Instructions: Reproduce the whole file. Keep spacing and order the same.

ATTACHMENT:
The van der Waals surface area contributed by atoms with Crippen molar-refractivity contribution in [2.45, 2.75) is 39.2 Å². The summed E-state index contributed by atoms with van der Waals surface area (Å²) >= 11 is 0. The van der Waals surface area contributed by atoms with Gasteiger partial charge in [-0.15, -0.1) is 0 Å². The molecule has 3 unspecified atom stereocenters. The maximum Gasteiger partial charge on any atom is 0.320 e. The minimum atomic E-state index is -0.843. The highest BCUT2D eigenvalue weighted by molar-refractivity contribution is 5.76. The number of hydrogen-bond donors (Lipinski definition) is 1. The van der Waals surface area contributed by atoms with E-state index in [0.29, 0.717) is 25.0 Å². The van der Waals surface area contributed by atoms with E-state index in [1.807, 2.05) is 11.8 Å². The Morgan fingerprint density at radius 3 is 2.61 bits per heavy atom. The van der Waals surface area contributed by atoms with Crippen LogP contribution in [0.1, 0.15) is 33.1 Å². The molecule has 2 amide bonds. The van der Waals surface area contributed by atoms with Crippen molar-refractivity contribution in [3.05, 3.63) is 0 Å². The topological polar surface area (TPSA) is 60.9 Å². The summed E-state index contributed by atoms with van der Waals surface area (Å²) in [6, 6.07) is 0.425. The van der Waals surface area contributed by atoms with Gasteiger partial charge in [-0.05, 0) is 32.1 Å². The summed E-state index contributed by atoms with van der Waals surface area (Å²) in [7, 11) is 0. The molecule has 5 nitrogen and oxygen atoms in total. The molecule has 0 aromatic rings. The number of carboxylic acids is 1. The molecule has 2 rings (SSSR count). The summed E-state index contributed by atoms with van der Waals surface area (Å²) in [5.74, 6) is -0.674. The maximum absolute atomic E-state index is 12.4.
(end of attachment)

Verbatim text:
The van der Waals surface area contributed by atoms with Crippen molar-refractivity contribution in [2.45, 2.75) is 39.2 Å². The summed E-state index contributed by atoms with van der Waals surface area (Å²) >= 11 is 0. The van der Waals surface area contributed by atoms with Gasteiger partial charge in [-0.15, -0.1) is 0 Å². The molecule has 3 unspecified atom stereocenters. The maximum Gasteiger partial charge on any atom is 0.320 e. The minimum atomic E-state index is -0.843. The highest BCUT2D eigenvalue weighted by molar-refractivity contribution is 5.76. The number of hydrogen-bond donors (Lipinski definition) is 1. The van der Waals surface area contributed by atoms with E-state index in [0.29, 0.717) is 25.0 Å². The van der Waals surface area contributed by atoms with E-state index in [1.807, 2.05) is 11.8 Å². The Morgan fingerprint density at radius 3 is 2.61 bits per heavy atom. The van der Waals surface area contributed by atoms with Crippen LogP contribution in [0.1, 0.15) is 33.1 Å². The molecule has 2 amide bonds. The van der Waals surface area contributed by atoms with Crippen molar-refractivity contribution in [3.05, 3.63) is 0 Å². The topological polar surface area (TPSA) is 60.9 Å². The summed E-state index contributed by atoms with van der Waals surface area (Å²) in [6, 6.07) is 0.425. The van der Waals surface area contributed by atoms with Gasteiger partial charge in [-0.05, 0) is 32.1 Å². The summed E-state index contributed by atoms with van der Waals surface area (Å²) in [7, 11) is 0. The molecule has 5 nitrogen and oxygen atoms in total. The molecule has 0 aromatic rings. The number of carboxylic acids is 1. The molecule has 2 rings (SSSR count). The summed E-state index contributed by atoms with van der Waals surface area (Å²) in [5.74, 6) is -0.674. The maximum absolute atomic E-state index is 12.4.